Vice Rector for Research and Innovation, Thammasat University, Thailand
Intelligent Clinical Training during the COVID-19 Pandemic
Clinical training is one of the most challenging areas for education especially during the COVID-19 pandemic. There are limited access to apprenticeship training in the complex scenarios with corresponding difficulty training in a time-effective manner. Professor Suebnukarn’s work on intelligent clinical training systems provides one effective solution to this problem by introducing intelligent clinical training systems that can supplement tutoring sessions by expert clinical instructors. The Bayesian representation techniques and algorithms for generating tutoring feedback in medical problem-based learning group problem solving made important contributions to the field of Intelligent Tutoring Systems. In particular, it was one of the first systems for tutoring groups of students and the first intelligent tutoring systems for medical problem-based learning. The virtual reality simulator she developed is one of the most sophisticated dental simulators. It stands out as the first dental simulator to integrate sophisticated analysis of the surgical procedure. Particularly noteworthy is also the creative way to understand important issues such as differences in expert and novice performance, the effectiveness of virtual pre-operative practice, and the teaching effectiveness of the simulator. The systems have been implemented in undergrad pre-clinical training and postgrad pre-surgical training with strong scientific evidence of their effectiveness.
Professor Siriwan Suebnukarn serves as Vice Rector for Research and Innovation at Thammasat University, Thailand. Professor Suebnukarn’s combined background in Dentistry and Computer Science gives her a rather unique set of skills to tackle some important outstanding problems in Medical Informatics and Education. Her research work has included Artificial Intelligence in Education, Intelligent User Interfaces, and User Modeling. She developed an Intelligent Virtual Reality Clinical Training Simulator for which she won the prestigious International Federation of Inventor Association’s (IFIA) Lady Prize for the Best Women’s Invention and the National Outstanding Researcher Award in Education.
Professor, Ph.D. Department of Mathematics and Computer Science Faculty of Science, Chulalongkorn University
Fast and Accurate Neural Learning with Limited Memory Size, Limited Energy Supply, and Class Drift Constraints in Streaming Data Environment
Tremendous data have been generated in almost every field of industrial and scientific applications and researches Due to the advancement of Internet and new sensor equipment. This situation creates a crisis of memory overflow, where the amount of continuously incoming data is larger than the physical size of memory. Most of the developed neural learning algorithms were designed without seriously considering this memory overflow crisis. It is assumed that all learning data including present data and new incoming data must be retained inside the memory throughout the learning process. This assumption is unrealistic and impractical in the streaming data environment. Furthermore, the number of learning epochs cannot be controlled, which implies that the energy consumption for achieving the learning process may exceed the available energy supply such as a battery. This talk will discuss a new concept of neural learning, the supporting architecture, and the relevant theoretical foundation to achieve the efficient leaning process with high accuracy under the constraints of memory overflow and controllable polynomial time complexity.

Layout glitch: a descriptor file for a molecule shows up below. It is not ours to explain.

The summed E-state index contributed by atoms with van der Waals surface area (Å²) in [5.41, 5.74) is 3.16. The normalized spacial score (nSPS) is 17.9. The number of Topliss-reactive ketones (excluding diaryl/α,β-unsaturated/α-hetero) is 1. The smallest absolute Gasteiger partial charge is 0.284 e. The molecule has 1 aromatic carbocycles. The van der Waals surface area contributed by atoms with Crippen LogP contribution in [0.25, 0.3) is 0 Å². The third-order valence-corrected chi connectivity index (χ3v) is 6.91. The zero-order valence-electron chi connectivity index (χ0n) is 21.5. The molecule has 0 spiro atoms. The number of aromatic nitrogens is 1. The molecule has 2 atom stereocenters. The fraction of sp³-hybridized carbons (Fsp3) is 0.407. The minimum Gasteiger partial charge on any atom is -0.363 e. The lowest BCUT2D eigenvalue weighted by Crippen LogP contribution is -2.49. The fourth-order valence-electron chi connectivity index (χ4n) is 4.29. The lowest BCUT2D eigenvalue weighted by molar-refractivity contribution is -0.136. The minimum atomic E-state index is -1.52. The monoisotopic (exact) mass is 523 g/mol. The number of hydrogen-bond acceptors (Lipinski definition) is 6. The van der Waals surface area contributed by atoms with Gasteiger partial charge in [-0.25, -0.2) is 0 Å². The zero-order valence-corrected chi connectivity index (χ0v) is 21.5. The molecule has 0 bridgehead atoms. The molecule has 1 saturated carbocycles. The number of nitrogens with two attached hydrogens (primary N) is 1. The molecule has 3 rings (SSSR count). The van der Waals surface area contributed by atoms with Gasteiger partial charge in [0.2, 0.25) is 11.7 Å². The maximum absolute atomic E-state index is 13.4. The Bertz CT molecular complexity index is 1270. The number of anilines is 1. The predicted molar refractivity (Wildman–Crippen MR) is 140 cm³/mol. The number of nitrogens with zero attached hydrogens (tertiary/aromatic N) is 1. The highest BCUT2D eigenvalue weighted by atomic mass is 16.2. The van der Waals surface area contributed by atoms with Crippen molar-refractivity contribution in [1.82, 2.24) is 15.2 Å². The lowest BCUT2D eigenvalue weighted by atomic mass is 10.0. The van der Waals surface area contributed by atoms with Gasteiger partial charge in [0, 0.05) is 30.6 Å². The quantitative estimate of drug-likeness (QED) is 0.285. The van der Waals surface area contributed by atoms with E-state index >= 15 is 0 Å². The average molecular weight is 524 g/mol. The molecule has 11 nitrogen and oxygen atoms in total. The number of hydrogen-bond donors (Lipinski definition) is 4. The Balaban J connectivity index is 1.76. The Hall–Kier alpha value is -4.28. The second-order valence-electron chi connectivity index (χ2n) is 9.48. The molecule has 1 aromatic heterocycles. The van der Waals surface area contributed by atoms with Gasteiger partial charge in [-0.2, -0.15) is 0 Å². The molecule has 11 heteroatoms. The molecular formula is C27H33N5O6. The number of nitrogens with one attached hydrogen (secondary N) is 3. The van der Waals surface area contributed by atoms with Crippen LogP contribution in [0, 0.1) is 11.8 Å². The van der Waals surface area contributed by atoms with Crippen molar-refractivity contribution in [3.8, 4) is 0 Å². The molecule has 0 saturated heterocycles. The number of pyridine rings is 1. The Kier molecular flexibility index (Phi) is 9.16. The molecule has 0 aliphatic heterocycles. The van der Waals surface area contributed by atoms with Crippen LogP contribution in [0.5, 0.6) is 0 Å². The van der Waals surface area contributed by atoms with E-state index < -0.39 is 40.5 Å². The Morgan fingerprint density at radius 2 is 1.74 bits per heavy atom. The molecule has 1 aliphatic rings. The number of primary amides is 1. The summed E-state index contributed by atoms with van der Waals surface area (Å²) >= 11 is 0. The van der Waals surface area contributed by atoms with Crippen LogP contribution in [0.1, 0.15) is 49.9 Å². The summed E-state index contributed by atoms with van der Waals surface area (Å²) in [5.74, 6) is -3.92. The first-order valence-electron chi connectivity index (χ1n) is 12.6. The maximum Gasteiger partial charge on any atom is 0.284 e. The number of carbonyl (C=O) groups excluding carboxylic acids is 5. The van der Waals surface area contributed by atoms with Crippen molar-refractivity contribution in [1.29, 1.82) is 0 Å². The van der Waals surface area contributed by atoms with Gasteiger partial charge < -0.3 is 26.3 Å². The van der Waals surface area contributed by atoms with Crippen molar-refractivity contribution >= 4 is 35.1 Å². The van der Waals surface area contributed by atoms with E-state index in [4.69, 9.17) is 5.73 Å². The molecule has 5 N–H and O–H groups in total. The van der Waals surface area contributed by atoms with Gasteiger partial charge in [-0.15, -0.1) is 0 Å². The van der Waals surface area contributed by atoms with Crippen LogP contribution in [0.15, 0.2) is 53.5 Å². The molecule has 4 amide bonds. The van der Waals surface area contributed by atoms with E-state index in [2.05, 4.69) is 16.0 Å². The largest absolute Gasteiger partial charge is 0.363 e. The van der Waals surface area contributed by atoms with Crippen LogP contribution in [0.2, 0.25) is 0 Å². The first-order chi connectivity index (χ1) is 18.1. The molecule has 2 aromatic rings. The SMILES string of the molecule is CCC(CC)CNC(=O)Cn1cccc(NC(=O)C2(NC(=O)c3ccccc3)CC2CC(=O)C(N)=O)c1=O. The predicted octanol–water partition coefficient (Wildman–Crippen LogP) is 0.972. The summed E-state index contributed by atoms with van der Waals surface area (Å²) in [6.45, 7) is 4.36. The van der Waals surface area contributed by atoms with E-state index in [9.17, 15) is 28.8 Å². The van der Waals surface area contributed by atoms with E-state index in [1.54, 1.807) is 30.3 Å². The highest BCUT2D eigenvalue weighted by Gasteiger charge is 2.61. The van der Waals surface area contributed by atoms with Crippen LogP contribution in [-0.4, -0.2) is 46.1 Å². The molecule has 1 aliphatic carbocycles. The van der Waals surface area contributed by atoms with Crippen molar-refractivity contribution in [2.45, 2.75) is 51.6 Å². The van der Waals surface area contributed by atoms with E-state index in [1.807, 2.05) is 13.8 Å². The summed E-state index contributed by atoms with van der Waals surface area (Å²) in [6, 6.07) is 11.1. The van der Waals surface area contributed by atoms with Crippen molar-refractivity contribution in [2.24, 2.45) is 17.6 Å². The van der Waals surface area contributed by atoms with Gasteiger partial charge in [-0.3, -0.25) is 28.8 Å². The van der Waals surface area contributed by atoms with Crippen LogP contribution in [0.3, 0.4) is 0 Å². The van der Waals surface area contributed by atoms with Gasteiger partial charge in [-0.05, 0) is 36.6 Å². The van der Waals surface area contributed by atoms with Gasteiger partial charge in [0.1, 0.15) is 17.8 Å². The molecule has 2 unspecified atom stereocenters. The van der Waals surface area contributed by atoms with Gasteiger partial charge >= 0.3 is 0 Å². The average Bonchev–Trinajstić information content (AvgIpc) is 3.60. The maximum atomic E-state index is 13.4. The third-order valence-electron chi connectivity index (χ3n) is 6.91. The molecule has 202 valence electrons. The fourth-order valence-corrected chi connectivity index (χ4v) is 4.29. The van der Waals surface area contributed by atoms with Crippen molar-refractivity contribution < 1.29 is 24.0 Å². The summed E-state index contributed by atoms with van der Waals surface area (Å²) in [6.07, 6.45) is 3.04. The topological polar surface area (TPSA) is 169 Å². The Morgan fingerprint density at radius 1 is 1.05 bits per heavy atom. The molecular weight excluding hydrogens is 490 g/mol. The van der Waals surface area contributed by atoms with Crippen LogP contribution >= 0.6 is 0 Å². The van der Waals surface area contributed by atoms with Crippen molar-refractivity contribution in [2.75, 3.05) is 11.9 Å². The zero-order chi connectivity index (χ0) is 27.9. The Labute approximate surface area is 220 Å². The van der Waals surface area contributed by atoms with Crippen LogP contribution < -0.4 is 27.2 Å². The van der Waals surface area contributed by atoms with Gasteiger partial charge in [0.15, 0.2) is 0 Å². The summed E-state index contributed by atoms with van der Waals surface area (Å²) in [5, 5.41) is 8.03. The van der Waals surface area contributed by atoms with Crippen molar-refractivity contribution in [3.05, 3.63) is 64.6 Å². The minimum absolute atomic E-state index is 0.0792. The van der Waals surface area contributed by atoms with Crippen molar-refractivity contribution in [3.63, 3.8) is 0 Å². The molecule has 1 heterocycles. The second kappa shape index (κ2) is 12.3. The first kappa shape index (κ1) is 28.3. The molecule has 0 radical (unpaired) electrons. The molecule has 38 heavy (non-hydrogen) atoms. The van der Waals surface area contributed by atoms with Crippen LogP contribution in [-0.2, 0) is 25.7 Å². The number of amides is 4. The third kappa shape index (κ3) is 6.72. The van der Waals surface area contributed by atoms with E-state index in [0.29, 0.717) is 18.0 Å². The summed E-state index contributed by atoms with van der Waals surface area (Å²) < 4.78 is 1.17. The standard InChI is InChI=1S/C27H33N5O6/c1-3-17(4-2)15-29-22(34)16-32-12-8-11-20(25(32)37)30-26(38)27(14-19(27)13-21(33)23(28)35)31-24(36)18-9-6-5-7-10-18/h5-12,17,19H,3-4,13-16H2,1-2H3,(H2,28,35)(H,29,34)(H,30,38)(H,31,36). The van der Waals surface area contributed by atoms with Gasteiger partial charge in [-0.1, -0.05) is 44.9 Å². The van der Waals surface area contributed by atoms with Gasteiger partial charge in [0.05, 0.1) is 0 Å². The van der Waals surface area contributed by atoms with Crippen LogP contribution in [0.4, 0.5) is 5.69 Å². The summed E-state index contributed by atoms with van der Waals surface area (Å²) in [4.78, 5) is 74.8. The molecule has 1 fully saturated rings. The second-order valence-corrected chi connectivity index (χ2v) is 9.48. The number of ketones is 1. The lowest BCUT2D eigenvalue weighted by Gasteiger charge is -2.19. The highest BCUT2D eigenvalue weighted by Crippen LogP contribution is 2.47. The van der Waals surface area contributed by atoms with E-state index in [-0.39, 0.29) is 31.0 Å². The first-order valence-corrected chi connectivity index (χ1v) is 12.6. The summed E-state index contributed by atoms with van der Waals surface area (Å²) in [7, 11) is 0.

Chidchanok Lursinsap received the B.Eng. degree (honors) in computer engineering from Chulalongkorn University, Bangkok, Thailand, in 1978 and the M.S. and Ph.D. degrees in computer science from the University of Illinois at Urbana-Champaign, Urbana, in 1982 and 1986, respectively. He was a Lecturer at the Department of Computer Engineering, Chulalongkorn University, in 1979. In 1986, he was a Visiting Assistant Professor at the Department of Computer Science, University of Illinois at Urbana-Champaign. From 1987 to 1996, he worked at The Center for Advanced Computer Studies, University of Louisiana at Lafayette, as an Assistant and Associate Professor. After that, he came back to Thailand to establish Ph.D. program in computer science at Chulalongkorn University and became a Full Professor. His major research interests include neural learning and its applications to other science and engineering areas.
Associate Professor Department of Information and Communications Engineering, Tokyo Institute of Technology
Achieving Practical Byte-Granular Memory Safety
Memory safety issues have been a serious threat which have provided a significant opportunity for exploitation by attackers. I would like to share my experience in building a hardware-based fine-grained memory safety solution, based on a simple idea that prohibits a program from accessing certain memory regions based on program semantics.
Hiroshi Sasaki is an Associate Professor of Information and Communications Engineering at the Tokyo Institute of Technology. His research interests include computer architecture, computer systems, and computer security.
P.S. Prof. Okumura was not available this time. We will try to invite him to the next conference.